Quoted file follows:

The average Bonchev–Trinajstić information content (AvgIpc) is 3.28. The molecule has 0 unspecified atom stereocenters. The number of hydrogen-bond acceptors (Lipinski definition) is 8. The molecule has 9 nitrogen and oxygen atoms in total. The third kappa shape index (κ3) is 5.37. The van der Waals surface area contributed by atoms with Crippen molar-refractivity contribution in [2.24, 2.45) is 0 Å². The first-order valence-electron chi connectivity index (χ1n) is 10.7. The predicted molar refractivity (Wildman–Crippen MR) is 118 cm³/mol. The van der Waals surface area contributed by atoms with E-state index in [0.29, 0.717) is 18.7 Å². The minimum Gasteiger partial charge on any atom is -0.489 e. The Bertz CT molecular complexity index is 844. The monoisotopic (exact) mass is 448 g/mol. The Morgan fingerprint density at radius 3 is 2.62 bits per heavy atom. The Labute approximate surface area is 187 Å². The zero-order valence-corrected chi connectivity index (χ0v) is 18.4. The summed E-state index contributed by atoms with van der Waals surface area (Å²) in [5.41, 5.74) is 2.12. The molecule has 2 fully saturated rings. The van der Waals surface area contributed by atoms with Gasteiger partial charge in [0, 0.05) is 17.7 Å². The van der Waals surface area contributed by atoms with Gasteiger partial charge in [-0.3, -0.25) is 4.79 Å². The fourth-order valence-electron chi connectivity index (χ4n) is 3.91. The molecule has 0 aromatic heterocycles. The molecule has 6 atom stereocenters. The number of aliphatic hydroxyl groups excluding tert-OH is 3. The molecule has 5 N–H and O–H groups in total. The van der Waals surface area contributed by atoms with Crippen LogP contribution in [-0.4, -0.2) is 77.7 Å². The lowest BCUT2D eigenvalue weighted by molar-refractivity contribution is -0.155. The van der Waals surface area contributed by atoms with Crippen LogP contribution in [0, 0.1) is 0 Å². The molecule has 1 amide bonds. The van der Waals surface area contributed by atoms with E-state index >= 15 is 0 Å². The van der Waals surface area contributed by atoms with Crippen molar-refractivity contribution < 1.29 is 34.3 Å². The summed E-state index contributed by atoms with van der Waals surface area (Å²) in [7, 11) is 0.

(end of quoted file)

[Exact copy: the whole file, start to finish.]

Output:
The average Bonchev–Trinajstić information content (AvgIpc) is 3.28. The molecule has 0 unspecified atom stereocenters. The number of hydrogen-bond acceptors (Lipinski definition) is 8. The molecule has 9 nitrogen and oxygen atoms in total. The third kappa shape index (κ3) is 5.37. The van der Waals surface area contributed by atoms with Crippen molar-refractivity contribution in [2.24, 2.45) is 0 Å². The first-order valence-electron chi connectivity index (χ1n) is 10.7. The predicted molar refractivity (Wildman–Crippen MR) is 118 cm³/mol. The van der Waals surface area contributed by atoms with E-state index in [0.29, 0.717) is 18.7 Å². The minimum Gasteiger partial charge on any atom is -0.489 e. The Bertz CT molecular complexity index is 844. The monoisotopic (exact) mass is 448 g/mol. The Morgan fingerprint density at radius 3 is 2.62 bits per heavy atom. The Labute approximate surface area is 187 Å². The zero-order valence-corrected chi connectivity index (χ0v) is 18.4. The summed E-state index contributed by atoms with van der Waals surface area (Å²) in [5.41, 5.74) is 2.12. The molecule has 2 fully saturated rings. The van der Waals surface area contributed by atoms with Gasteiger partial charge in [0, 0.05) is 17.7 Å². The van der Waals surface area contributed by atoms with Gasteiger partial charge in [-0.3, -0.25) is 4.79 Å². The fourth-order valence-electron chi connectivity index (χ4n) is 3.91. The molecule has 0 aromatic heterocycles. The molecule has 6 atom stereocenters. The number of aliphatic hydroxyl groups excluding tert-OH is 3. The molecule has 5 N–H and O–H groups in total. The van der Waals surface area contributed by atoms with Crippen LogP contribution in [-0.4, -0.2) is 77.7 Å². The lowest BCUT2D eigenvalue weighted by molar-refractivity contribution is -0.155. The van der Waals surface area contributed by atoms with Crippen LogP contribution in [0, 0.1) is 0 Å². The molecule has 1 amide bonds. The van der Waals surface area contributed by atoms with E-state index >= 15 is 0 Å². The van der Waals surface area contributed by atoms with Crippen molar-refractivity contribution < 1.29 is 34.3 Å². The summed E-state index contributed by atoms with van der Waals surface area (Å²) in [7, 11) is 0.